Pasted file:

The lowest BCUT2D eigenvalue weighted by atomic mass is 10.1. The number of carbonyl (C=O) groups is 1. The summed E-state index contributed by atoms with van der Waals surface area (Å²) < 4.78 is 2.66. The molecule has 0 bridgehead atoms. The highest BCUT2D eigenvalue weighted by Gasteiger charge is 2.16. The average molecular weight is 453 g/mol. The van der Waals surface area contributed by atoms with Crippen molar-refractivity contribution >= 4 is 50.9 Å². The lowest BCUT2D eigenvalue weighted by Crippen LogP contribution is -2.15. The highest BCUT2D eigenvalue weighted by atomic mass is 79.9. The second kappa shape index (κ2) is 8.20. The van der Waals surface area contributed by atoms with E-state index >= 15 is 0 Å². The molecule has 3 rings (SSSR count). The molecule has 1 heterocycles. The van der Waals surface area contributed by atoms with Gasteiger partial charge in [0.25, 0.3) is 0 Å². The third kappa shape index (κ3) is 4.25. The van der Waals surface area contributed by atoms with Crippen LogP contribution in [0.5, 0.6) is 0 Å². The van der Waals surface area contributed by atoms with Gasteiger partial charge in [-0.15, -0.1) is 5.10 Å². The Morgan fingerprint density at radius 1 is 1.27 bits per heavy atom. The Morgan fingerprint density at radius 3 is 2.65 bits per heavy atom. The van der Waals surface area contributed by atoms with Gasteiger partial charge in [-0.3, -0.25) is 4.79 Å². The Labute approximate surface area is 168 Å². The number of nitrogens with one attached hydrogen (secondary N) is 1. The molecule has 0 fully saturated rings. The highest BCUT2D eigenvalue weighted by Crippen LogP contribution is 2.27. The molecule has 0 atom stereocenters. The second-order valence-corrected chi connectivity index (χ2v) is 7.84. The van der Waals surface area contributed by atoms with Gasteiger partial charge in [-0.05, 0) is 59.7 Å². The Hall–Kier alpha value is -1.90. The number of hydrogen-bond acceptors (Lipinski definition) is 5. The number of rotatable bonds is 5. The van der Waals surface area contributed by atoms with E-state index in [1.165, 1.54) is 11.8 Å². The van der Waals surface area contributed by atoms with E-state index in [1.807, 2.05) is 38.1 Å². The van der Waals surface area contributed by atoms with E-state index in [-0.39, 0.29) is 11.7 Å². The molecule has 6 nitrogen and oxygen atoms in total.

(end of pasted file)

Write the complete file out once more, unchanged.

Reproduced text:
The lowest BCUT2D eigenvalue weighted by atomic mass is 10.1. The number of carbonyl (C=O) groups is 1. The summed E-state index contributed by atoms with van der Waals surface area (Å²) < 4.78 is 2.66. The molecule has 0 bridgehead atoms. The highest BCUT2D eigenvalue weighted by Gasteiger charge is 2.16. The average molecular weight is 453 g/mol. The van der Waals surface area contributed by atoms with Crippen molar-refractivity contribution >= 4 is 50.9 Å². The lowest BCUT2D eigenvalue weighted by Crippen LogP contribution is -2.15. The highest BCUT2D eigenvalue weighted by atomic mass is 79.9. The second kappa shape index (κ2) is 8.20. The van der Waals surface area contributed by atoms with E-state index >= 15 is 0 Å². The molecule has 3 rings (SSSR count). The molecule has 1 heterocycles. The van der Waals surface area contributed by atoms with Gasteiger partial charge in [0.25, 0.3) is 0 Å². The third kappa shape index (κ3) is 4.25. The van der Waals surface area contributed by atoms with Crippen LogP contribution in [0.5, 0.6) is 0 Å². The van der Waals surface area contributed by atoms with Gasteiger partial charge in [-0.15, -0.1) is 5.10 Å². The Morgan fingerprint density at radius 1 is 1.27 bits per heavy atom. The Morgan fingerprint density at radius 3 is 2.65 bits per heavy atom. The van der Waals surface area contributed by atoms with Gasteiger partial charge in [-0.3, -0.25) is 4.79 Å². The Labute approximate surface area is 168 Å². The number of nitrogens with one attached hydrogen (secondary N) is 1. The molecule has 0 fully saturated rings. The highest BCUT2D eigenvalue weighted by Crippen LogP contribution is 2.27. The molecule has 0 atom stereocenters. The second-order valence-corrected chi connectivity index (χ2v) is 7.84. The van der Waals surface area contributed by atoms with Gasteiger partial charge in [-0.05, 0) is 59.7 Å². The Hall–Kier alpha value is -1.90. The number of hydrogen-bond acceptors (Lipinski definition) is 5. The number of rotatable bonds is 5. The van der Waals surface area contributed by atoms with E-state index in [1.165, 1.54) is 11.8 Å². The van der Waals surface area contributed by atoms with E-state index in [1.807, 2.05) is 38.1 Å². The van der Waals surface area contributed by atoms with E-state index in [-0.39, 0.29) is 11.7 Å². The molecule has 6 nitrogen and oxygen atoms in total.